Photo exploits the controversy surrounding 1996's most reviled political ad, a Greg Stevens and Co. spot for Virginia Republican Sen. John Warner that attacked challenger Mark Warner as a national Democrat and--heaven forbid--a liberal.
The Stevens ad featured a buddy photo of President Clinton, former Virginia Gov. Doug Wilder, and Sen. Chuck Robb, in which Mark Warner's head was superimposed on Robb's body--Warner was actually off to the side in the picture.
It would have been a bad idea to try this trick anywhere; it was an even worse idea to try it in Washington, using a Washington Post photo. When the fake-photo story hit the front pages, Stevens, one of the most respected Republican consultants around, took the fall. John Warner asked him to leave the campaign (although he's still working for Bob Dole, and it's still not clear exactly how all this happened). Stevens himself is so closemouthed about it that he could do an ad for No Excuses jeans.
Mark Warner's media team responded with an ad that targets John Warner's greatest strength--his perceived integrity. Photo assumes, correctly, that the audience is familiar with the controversy, and opens--as the narrator says--with the "real photo." Mark is almost out of the frame; you wouldn't look past the three powerful, well-known figures to find him--unless you were explicitly looking for him, that is. The next scene piques the viewer's interest by showing how the trick was played. Though the image was computer-generated, the tactic is as old as Stalin airbrushing the exiled Trotsky out of photos with Lenin. But where the old way always looked fake, today's technology can make the fake look entirely authentic.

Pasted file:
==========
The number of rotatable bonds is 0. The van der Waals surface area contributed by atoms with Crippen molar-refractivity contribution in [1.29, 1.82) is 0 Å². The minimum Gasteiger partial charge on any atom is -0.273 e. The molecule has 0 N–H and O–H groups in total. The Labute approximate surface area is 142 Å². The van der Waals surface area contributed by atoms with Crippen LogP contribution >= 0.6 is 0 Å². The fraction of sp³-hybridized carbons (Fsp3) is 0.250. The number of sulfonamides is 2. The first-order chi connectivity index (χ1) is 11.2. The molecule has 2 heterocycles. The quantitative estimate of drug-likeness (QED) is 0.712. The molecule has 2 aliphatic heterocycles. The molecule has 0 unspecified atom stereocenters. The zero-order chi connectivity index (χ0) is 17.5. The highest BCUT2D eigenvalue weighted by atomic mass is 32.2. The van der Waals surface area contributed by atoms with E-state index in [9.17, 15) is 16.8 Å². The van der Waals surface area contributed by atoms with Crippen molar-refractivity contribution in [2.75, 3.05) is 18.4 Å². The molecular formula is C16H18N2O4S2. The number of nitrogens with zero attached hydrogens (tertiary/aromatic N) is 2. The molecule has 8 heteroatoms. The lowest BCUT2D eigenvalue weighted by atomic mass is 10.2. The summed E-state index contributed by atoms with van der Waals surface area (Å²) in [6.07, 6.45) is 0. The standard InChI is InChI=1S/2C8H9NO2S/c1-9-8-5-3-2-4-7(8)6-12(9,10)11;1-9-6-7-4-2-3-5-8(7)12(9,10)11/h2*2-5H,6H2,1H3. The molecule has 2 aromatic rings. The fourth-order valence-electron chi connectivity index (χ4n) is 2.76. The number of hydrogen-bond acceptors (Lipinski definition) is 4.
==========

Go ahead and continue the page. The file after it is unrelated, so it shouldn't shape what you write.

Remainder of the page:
The next scene invokes a newspaper story as a third-party verifier of the scandal, and adds the charge that John's campaign is guilty of the dirty deed and of lying about it. Here Mark's spot adroitly turns the corner from response to attack. Indeed, it ignores the essence of John's charge (captured in the succeeding scene of the offending ad, which showed House Democratic Leader Dick Gephardt, Sen. Ted Kennedy, and Sen. Chris Dodd; they were the ones for whom Mark was accused in the red chyron of "Raising Millions"), choosing, instead, to use the phony picture to segue into a general attack on John Warner's character. Until now, this Republican senator has been a rare exception to politics as usual: He broke with his party to oppose Robert Bork for the Supreme Court; he opposed Oliver North for the Senate even after North was the Republican nominee against Chuck Robb, the GOP's No. 1 target in 1994; he's pro-choice. These stands protected him against the standard Democratic charges against the Republicans: Gingrich, Medicare, and education cuts.
But Photo punches through his Teflon. Charging that John was "less than candid," it asks, "How long has he been fooling us?" The fake ad becomes a moment of dark revelation--a window into John's true character. The charges pile up--and what is a response spot dares to charge that John is "unprincipled," that we can't "trust" him. The visual recap of the trick-decapitation and the ensuing newspaper story make the assault as credible as it can be, given the unusually strong public perception of John as a decent and independent guy, who was, until now, the least likely of political hacks.
The fake photo is the latest emblem of a year when consultants have become more notorious than famous, more Dick Morris than James Carville. Mark Warner's consultants moved swiftly to convert the mistake into their best argument yet for unseating John Warner, whose campaign previously boasted that he made Virginia proud.